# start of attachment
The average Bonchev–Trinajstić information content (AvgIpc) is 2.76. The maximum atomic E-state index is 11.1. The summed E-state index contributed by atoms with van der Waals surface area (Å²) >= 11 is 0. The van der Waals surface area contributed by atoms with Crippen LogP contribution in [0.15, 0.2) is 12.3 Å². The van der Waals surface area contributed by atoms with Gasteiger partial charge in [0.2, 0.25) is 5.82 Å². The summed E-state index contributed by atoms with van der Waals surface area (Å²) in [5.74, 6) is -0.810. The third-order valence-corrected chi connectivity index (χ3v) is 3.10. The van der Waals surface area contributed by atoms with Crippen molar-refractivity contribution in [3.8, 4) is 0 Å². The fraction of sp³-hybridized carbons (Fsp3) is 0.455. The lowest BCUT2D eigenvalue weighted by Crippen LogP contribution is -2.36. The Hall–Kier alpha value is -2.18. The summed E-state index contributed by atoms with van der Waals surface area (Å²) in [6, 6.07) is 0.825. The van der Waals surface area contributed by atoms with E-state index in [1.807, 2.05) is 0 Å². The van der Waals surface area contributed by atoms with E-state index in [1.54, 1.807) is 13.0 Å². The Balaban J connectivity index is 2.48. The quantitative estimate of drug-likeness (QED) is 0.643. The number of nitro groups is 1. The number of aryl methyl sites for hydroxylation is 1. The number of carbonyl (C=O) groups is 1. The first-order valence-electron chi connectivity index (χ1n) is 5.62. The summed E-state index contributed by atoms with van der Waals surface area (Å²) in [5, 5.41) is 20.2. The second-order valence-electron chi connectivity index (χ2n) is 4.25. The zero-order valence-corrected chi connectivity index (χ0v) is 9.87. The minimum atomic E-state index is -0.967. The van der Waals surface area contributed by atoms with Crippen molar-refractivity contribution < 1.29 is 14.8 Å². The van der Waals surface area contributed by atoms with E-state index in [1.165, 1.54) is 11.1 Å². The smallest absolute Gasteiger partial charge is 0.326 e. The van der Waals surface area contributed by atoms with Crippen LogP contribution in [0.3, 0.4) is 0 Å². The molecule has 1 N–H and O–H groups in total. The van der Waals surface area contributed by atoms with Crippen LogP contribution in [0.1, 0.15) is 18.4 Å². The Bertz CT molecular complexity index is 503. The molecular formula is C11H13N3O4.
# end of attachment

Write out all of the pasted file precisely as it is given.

The average Bonchev–Trinajstić information content (AvgIpc) is 2.76. The maximum atomic E-state index is 11.1. The summed E-state index contributed by atoms with van der Waals surface area (Å²) >= 11 is 0. The van der Waals surface area contributed by atoms with Crippen LogP contribution in [0.15, 0.2) is 12.3 Å². The van der Waals surface area contributed by atoms with Gasteiger partial charge in [0.2, 0.25) is 5.82 Å². The summed E-state index contributed by atoms with van der Waals surface area (Å²) in [5.74, 6) is -0.810. The third-order valence-corrected chi connectivity index (χ3v) is 3.10. The van der Waals surface area contributed by atoms with Crippen molar-refractivity contribution in [3.8, 4) is 0 Å². The fraction of sp³-hybridized carbons (Fsp3) is 0.455. The lowest BCUT2D eigenvalue weighted by Crippen LogP contribution is -2.36. The Hall–Kier alpha value is -2.18. The summed E-state index contributed by atoms with van der Waals surface area (Å²) in [6, 6.07) is 0.825. The van der Waals surface area contributed by atoms with E-state index in [1.807, 2.05) is 0 Å². The van der Waals surface area contributed by atoms with E-state index in [1.54, 1.807) is 13.0 Å². The Balaban J connectivity index is 2.48. The quantitative estimate of drug-likeness (QED) is 0.643. The number of nitro groups is 1. The number of aryl methyl sites for hydroxylation is 1. The number of carbonyl (C=O) groups is 1. The first-order valence-electron chi connectivity index (χ1n) is 5.62. The summed E-state index contributed by atoms with van der Waals surface area (Å²) in [5, 5.41) is 20.2. The second-order valence-electron chi connectivity index (χ2n) is 4.25. The zero-order valence-corrected chi connectivity index (χ0v) is 9.87. The minimum atomic E-state index is -0.967. The van der Waals surface area contributed by atoms with Crippen molar-refractivity contribution < 1.29 is 14.8 Å². The van der Waals surface area contributed by atoms with E-state index in [1.165, 1.54) is 11.1 Å². The smallest absolute Gasteiger partial charge is 0.326 e. The van der Waals surface area contributed by atoms with Crippen LogP contribution in [0.3, 0.4) is 0 Å². The molecule has 1 N–H and O–H groups in total. The van der Waals surface area contributed by atoms with Crippen LogP contribution in [0.1, 0.15) is 18.4 Å². The Bertz CT molecular complexity index is 503. The molecular formula is C11H13N3O4.